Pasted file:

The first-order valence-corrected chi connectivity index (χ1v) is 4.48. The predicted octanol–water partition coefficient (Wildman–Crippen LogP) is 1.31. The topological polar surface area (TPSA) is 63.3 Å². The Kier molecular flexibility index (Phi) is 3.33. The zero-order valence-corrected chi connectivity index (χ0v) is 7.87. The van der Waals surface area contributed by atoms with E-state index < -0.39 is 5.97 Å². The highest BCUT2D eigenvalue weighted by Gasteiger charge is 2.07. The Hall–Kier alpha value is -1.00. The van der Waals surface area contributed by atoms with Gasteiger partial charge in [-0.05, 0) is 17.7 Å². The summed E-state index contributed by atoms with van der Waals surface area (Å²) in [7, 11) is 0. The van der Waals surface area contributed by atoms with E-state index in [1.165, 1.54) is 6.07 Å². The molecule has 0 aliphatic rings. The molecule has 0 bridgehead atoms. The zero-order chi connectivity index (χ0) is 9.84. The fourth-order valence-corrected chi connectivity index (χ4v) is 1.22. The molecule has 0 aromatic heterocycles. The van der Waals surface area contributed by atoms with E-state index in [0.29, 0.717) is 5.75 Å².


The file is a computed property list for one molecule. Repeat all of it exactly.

The first-order valence-corrected chi connectivity index (χ1v) is 4.48. The predicted octanol–water partition coefficient (Wildman–Crippen LogP) is 1.31. The topological polar surface area (TPSA) is 63.3 Å². The Kier molecular flexibility index (Phi) is 3.33. The zero-order valence-corrected chi connectivity index (χ0v) is 7.87. The van der Waals surface area contributed by atoms with E-state index < -0.39 is 5.97 Å². The highest BCUT2D eigenvalue weighted by Gasteiger charge is 2.07. The Hall–Kier alpha value is -1.00. The van der Waals surface area contributed by atoms with Gasteiger partial charge in [-0.05, 0) is 17.7 Å². The summed E-state index contributed by atoms with van der Waals surface area (Å²) in [7, 11) is 0. The van der Waals surface area contributed by atoms with E-state index in [1.165, 1.54) is 6.07 Å². The molecule has 0 aliphatic rings. The molecule has 0 bridgehead atoms. The zero-order chi connectivity index (χ0) is 9.84. The fourth-order valence-corrected chi connectivity index (χ4v) is 1.22. The molecule has 0 aromatic heterocycles. The van der Waals surface area contributed by atoms with E-state index in [0.29, 0.717) is 5.75 Å².